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Another context issue is the role of important non-offending family members in the abuse. While survivors often struggle with their feelings toward the offender, a potentially potent issue is their feelings toward other family members who were present when the abuse occurred. As the most frequently described incidents of abuse involve adult male offenders, often fathers or stepfathers, and female child victims, the non-offending family member most often addressed in the literature is the mother.
Historically, mothers have often been 'blamed' for the abuse that occurs in the family. In both popular and clinical literature it has been suggested that the cold, sexually unavailable wife drove her husband to her daughter and at times colluded in the abuse to avoid her own marital, sexual 'responsibilities.' The offender is therefore thought to hold no responsibility for the abuse. In reaction to this sexist attitude, some counselors have discouraged survivors from exploring their feelings toward their mothers. Herman for example, critiqued a treatment program that prohibits 'mother-blaming' by survivors:
Inevitably, survivors will explore the role of non-offending parents in the abuse and the counselor may facilitate this exploration. There are several possibilities regarding the role of non-offending parents: they had no knowledge of the abuse; they suspected but did not acknowledge the abuse; they knew of the abuse but did not intervene; or they knew of the abuse and condoned it (Hall and Lloyd, 1989). Although survivors may never definitely know which role a non-offending parent played, many survivors, after exploring the possibilities and confronting their own denial and minimization, usually come to some conclusion about this issue.
Determining the role of a non-offending parent can be a difficult process. Some survivors state that it is easier to hate the offender than to be angry at their mother, whom they may still love and with whom they may have close, current contact. As one survivor in the incest healing study (Draucker, 1992) stated:
But my stepfather, I don't care about. I was more hurt by my mom staying with him. I couldn't care less. I don't care if I ever see him again. I just don't like him as a person. .. . but my mom hurt me more because I care about her more. Do you see that?
Therefore, it is important for counselors to encourage survivors to express their feelings about non-offending parents. These feelings may range from disappointment that a parent was not strong enough to recognize the abuse to intense rage because a parent knew of the abuse and either ignored it or condoned it.
Hall and Lloyd (1989) have also suggested that it can be helpful if survivors explore the reasons for the actions of the non-offending parents and place their behavior in the larger context of the dynamics of the family. Encouraging such an exploration should not imply that survivors are not entitled to their angry feelings or that they should forgive the non-offending parent for their actions. Rather, this process may assist survivors to make sense of their own experience. For example, it could be helpful for a 'survivor to understand her non-offending mother's family history, which may have included childhood abuse, and to recognize her mother's conviction that she could not survive independently from her abusive husband. These factors provide some explanation for the mother's inactivity and inability to protect her child.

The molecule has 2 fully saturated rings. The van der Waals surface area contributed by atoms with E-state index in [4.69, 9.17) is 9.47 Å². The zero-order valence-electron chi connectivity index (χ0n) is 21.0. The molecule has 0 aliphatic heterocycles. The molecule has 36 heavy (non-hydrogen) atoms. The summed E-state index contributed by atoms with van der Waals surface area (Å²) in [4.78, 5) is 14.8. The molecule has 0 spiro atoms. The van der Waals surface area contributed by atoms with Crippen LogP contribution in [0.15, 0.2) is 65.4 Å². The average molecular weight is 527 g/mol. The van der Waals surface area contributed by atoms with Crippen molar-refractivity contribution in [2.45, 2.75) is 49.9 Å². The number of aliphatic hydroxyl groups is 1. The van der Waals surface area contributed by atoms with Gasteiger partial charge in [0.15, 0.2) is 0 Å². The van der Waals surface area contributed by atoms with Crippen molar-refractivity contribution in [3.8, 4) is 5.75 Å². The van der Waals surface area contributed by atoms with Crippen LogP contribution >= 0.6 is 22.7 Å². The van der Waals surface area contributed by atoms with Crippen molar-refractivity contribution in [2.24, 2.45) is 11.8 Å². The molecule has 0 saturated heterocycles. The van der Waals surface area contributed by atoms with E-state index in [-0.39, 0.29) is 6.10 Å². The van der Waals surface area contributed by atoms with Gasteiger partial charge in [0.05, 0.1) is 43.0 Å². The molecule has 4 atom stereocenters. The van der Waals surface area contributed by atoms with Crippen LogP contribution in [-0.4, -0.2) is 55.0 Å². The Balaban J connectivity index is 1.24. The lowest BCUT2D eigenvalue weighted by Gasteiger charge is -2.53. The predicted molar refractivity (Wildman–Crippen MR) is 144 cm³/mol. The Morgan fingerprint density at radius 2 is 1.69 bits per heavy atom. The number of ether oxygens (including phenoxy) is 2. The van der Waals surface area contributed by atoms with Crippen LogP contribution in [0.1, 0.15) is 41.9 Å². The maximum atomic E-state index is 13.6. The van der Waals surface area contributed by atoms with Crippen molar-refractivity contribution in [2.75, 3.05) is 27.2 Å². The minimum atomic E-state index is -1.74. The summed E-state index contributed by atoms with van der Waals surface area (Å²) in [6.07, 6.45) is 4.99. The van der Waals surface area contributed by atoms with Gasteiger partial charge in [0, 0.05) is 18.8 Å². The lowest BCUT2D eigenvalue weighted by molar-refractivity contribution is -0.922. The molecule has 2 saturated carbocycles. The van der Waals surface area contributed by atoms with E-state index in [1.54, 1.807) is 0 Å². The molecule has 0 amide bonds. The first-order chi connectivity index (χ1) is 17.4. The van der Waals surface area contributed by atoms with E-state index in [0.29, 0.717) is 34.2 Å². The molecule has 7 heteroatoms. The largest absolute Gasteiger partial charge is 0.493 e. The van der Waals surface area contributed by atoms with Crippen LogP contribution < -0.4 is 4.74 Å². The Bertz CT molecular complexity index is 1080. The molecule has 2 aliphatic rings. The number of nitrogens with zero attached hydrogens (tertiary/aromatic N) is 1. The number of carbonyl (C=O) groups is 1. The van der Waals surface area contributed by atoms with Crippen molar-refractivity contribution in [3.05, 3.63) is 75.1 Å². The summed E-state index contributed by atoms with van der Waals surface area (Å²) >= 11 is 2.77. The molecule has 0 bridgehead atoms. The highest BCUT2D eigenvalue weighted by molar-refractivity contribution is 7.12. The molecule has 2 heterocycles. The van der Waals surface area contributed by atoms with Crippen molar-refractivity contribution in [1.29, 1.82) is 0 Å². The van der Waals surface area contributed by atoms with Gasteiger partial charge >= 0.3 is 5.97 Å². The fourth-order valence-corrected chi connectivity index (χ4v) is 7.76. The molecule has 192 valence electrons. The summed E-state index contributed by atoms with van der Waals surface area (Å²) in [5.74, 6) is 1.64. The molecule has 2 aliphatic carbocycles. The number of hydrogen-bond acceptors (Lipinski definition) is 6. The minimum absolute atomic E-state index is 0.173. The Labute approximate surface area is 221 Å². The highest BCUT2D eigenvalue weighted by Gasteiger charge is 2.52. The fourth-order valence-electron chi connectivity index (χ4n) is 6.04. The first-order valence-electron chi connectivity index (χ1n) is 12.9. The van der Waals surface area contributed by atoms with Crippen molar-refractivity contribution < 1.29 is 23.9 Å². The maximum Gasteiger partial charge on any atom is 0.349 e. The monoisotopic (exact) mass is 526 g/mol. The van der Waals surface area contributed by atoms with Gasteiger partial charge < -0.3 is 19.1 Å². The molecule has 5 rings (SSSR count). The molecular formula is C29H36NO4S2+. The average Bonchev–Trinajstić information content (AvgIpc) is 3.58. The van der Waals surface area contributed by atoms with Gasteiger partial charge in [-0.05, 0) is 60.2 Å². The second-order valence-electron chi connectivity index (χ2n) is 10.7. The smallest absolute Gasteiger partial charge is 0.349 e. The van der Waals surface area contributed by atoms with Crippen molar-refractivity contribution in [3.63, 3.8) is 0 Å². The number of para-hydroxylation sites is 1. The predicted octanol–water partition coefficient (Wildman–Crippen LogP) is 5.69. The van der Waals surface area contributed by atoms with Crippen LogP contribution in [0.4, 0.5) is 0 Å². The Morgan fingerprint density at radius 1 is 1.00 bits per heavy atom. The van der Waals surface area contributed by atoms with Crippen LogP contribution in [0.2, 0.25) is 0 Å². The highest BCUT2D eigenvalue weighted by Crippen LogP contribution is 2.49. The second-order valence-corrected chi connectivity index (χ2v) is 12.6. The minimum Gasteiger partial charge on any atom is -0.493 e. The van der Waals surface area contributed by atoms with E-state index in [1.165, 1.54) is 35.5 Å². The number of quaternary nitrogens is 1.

some cases, survivors may choose to be seen in counseling with a non-offending
parent. This is usually most successful when survivors have worked through some
basic issues (e.g. denial, minimization) and now desire a better understanding
of the family's issues at the time of the abuse. As with a confrontation with
the offender, joint work with a survivor and a non-offending parent takes preparation
by both parties (exploration of motivations for the joint sessions, risks involved,
and so on). For example, each party needs to reflect whether the goal of the joint
session is confrontation, providing an explanation of the abuse context, or actually
repairing the current relationship between survivor and non-offending parent.
In some instances it is helpful if a non-offending parent is assigned his or her
own counselor, either to deal with the personal issues that might arise from the
joint sessions or to provide support within the joint sessions themselves. In
some cases, non-offending parents may experience a crisis when confronted about
their role in the abuse, as they may well have denied or minimized the event in
much the same way as the survivor did. They therefore may need additional therapeutic
Reflection Exercise #5